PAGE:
• Britannica Online - Online dictionary and encyclopedia and more. Good for providing a general overview of your topic.
  • Academic OneFile - Database of magazine and journal articles, most of which are available in full-text. You may also limit your search to scholarly journals.
  • Academic Search Premier - Similar to Academic Onefile, but with different content. Database of magazine and journal articles, most of which are available in full-text. You may also limit your search to scholarly journals.

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Periodicals in Print at OCC Library

The following periodicals are found in the Periodicals section of the library and are filed in alphabetical order by title.

  • National Geographic
  • Scientific American

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Searching the Internet for Web Sites

  • IPL2 - This site was developed by librarians as a reliable and efficient guide to Internet resources. This site is a searchable, annotated subject directory of more than 14,000 Internet resources that have been selected and evaluated by librarians.
  • DMOZ Open Directory Project – This human-edited directory of the Web breaks the topics into sub-topics and also provides “see also” references. Try the pathway: Arts > Literature > Myths and Folktales and Society > Folklore > Literature > Tales > Animals and Plants
  • Google Advanced Search - Instead of using Google's default search, try the advanced search. There are a lot of tools that will give you better results, such as a box that lets you limit your results to a domain such as .edu or .gov.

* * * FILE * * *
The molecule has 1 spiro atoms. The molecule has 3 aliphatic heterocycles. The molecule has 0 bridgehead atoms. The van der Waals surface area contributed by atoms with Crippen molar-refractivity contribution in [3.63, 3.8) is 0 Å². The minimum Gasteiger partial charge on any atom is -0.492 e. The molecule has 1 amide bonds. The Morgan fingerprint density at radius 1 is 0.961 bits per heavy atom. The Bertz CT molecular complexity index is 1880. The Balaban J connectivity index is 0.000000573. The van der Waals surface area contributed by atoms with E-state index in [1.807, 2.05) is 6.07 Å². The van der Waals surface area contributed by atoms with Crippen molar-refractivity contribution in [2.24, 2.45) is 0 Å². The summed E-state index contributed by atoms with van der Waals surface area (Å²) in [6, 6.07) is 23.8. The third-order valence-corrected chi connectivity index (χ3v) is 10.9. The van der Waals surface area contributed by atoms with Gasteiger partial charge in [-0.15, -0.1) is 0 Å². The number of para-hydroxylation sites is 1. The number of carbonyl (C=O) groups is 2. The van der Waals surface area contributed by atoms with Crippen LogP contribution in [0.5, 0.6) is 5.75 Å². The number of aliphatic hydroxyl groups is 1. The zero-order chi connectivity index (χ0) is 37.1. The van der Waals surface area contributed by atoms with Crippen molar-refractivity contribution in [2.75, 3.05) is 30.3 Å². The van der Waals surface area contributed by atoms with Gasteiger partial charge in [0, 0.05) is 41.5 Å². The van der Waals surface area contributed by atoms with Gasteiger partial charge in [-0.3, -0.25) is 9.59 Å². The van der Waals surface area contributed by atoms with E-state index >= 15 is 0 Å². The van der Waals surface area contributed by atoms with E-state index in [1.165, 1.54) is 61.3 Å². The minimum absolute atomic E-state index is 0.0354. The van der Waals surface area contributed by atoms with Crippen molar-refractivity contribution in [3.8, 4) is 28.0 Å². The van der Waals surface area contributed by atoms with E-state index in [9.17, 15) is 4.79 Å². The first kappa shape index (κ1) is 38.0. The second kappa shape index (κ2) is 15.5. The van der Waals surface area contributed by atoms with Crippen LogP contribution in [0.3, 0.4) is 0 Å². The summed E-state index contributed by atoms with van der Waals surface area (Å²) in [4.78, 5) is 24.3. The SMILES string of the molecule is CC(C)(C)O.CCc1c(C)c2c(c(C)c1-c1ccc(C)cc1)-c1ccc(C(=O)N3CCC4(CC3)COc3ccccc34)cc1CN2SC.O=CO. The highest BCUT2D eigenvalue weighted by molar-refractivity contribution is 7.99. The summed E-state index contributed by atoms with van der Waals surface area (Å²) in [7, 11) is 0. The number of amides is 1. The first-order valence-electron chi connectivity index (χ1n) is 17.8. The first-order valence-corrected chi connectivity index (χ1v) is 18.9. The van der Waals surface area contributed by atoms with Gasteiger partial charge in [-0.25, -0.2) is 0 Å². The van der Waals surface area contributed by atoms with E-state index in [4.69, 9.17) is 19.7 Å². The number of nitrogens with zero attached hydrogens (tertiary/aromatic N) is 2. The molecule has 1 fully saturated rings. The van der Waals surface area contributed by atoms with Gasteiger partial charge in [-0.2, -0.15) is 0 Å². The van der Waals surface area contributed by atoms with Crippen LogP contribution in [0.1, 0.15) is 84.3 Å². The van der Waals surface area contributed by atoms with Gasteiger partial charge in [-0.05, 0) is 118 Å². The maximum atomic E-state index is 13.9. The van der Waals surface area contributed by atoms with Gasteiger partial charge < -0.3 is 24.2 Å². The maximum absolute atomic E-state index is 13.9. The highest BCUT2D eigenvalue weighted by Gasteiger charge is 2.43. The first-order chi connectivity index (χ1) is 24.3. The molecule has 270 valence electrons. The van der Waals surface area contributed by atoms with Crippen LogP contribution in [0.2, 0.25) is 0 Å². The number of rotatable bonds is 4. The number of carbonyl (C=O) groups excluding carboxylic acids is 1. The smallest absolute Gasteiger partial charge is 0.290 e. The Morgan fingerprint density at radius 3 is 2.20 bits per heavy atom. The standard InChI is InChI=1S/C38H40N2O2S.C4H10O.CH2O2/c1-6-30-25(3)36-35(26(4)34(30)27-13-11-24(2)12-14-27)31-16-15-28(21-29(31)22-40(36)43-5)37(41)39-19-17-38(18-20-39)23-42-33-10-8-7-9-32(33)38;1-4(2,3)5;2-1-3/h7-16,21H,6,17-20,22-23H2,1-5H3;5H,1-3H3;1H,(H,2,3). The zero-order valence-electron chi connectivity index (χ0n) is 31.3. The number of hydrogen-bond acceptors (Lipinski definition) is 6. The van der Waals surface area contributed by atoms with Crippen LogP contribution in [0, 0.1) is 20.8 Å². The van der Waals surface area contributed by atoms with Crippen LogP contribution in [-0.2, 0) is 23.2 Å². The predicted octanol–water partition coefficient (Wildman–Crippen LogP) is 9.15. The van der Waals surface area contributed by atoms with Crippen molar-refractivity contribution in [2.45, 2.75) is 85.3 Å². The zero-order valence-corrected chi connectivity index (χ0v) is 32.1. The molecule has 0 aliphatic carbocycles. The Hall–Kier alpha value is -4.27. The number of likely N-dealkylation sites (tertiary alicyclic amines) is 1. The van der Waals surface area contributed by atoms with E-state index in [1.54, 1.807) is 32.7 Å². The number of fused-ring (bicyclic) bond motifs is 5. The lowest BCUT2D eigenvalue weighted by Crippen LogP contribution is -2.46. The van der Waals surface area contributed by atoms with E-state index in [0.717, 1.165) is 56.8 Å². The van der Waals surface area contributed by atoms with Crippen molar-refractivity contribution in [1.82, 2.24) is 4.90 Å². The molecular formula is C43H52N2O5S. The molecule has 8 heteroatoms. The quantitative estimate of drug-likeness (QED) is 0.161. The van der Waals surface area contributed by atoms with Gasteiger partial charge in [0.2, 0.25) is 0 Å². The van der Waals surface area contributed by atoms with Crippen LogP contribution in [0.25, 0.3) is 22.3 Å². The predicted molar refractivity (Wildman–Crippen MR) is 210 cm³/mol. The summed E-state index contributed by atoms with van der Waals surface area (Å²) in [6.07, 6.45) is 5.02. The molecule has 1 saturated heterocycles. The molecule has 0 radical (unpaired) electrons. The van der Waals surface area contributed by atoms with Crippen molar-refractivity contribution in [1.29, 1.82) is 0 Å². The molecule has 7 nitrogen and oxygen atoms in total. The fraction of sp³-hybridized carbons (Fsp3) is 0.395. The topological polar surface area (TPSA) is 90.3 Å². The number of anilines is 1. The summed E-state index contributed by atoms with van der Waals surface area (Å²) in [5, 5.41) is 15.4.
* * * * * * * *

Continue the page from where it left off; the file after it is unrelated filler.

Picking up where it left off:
Recommended Web Sites

  • Yahoo! Directory: Animal and Plant Folklore - Follows the directory hierarchy: Society & Culture > Mythology & Folklore > Folklore > Animals & Plants. You can then select from the following subcategories: birds, cats, dogs, medieval bestiaries, & serpents.
  • Animal Diversity Web - From the University of Michigan Museum of Zoology. Search the site or browse by kingdom. Includes information, pictures, specimens, sounds, and classification of animals.
  • The Electronic Zoo - Access links to various animal Web sites by type of animal. From the Washington University.

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Web Evaluation

Evaluating Web Sites - A quick and useful guide to help you evaluate the Web pages you find for purpose, authority, objectivity, relevance, currency, and responsibility.

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Citing Your Sources

  • Purdue OWL: Research and Citation Resources – A thorough guide to basic research and citing your sources using MLA, APA, and other formats. From Purdue University's online writing lab.
  • Guides to Cite It! – Provides style guides for APA, MLA, Chicago, Turabian, and others. From the University of Georgia Libraries.

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(JK/VO Updated 3/08, updated lc 05/12)